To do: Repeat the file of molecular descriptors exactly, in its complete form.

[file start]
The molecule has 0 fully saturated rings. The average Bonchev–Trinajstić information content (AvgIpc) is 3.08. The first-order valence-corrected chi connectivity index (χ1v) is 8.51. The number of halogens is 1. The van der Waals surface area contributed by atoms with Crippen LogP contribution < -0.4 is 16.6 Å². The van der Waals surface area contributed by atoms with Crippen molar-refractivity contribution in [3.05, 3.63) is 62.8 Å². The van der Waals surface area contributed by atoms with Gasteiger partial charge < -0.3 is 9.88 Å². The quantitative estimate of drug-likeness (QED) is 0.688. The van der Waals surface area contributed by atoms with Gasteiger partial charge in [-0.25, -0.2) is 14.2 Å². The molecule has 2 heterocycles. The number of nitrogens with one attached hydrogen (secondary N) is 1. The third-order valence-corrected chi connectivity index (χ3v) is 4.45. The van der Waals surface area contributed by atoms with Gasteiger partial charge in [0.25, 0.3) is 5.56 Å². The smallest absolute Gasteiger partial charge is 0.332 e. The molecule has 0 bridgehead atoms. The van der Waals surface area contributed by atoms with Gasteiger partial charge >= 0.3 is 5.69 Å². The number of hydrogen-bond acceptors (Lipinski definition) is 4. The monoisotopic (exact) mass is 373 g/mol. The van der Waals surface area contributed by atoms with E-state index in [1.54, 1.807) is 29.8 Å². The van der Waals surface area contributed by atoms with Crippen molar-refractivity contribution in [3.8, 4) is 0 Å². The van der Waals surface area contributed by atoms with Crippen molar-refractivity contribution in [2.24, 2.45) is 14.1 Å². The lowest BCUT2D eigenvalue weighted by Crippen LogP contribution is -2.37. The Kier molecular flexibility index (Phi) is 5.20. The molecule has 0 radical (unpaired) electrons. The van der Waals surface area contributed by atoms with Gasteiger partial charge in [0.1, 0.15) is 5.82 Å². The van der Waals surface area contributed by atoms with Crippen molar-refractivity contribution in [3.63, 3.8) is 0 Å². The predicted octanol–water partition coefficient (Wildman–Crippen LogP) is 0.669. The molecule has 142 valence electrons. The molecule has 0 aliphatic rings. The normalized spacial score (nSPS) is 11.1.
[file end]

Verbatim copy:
The molecule has 0 fully saturated rings. The average Bonchev–Trinajstić information content (AvgIpc) is 3.08. The first-order valence-corrected chi connectivity index (χ1v) is 8.51. The number of halogens is 1. The van der Waals surface area contributed by atoms with Crippen LogP contribution < -0.4 is 16.6 Å². The van der Waals surface area contributed by atoms with Crippen molar-refractivity contribution in [3.05, 3.63) is 62.8 Å². The van der Waals surface area contributed by atoms with Gasteiger partial charge < -0.3 is 9.88 Å². The quantitative estimate of drug-likeness (QED) is 0.688. The van der Waals surface area contributed by atoms with Gasteiger partial charge in [-0.25, -0.2) is 14.2 Å². The molecule has 2 heterocycles. The number of nitrogens with one attached hydrogen (secondary N) is 1. The third-order valence-corrected chi connectivity index (χ3v) is 4.45. The van der Waals surface area contributed by atoms with Gasteiger partial charge in [0.25, 0.3) is 5.56 Å². The smallest absolute Gasteiger partial charge is 0.332 e. The molecule has 0 bridgehead atoms. The van der Waals surface area contributed by atoms with Gasteiger partial charge >= 0.3 is 5.69 Å². The number of hydrogen-bond acceptors (Lipinski definition) is 4. The monoisotopic (exact) mass is 373 g/mol. The van der Waals surface area contributed by atoms with E-state index in [1.54, 1.807) is 29.8 Å². The van der Waals surface area contributed by atoms with Crippen molar-refractivity contribution in [3.8, 4) is 0 Å². The van der Waals surface area contributed by atoms with Crippen molar-refractivity contribution in [2.24, 2.45) is 14.1 Å². The lowest BCUT2D eigenvalue weighted by Crippen LogP contribution is -2.37. The Kier molecular flexibility index (Phi) is 5.20. The molecule has 0 radical (unpaired) electrons. The van der Waals surface area contributed by atoms with Gasteiger partial charge in [0.1, 0.15) is 5.82 Å². The van der Waals surface area contributed by atoms with Crippen molar-refractivity contribution in [3.63, 3.8) is 0 Å². The predicted octanol–water partition coefficient (Wildman–Crippen LogP) is 0.669. The molecule has 142 valence electrons. The molecule has 0 aliphatic rings. The normalized spacial score (nSPS) is 11.1.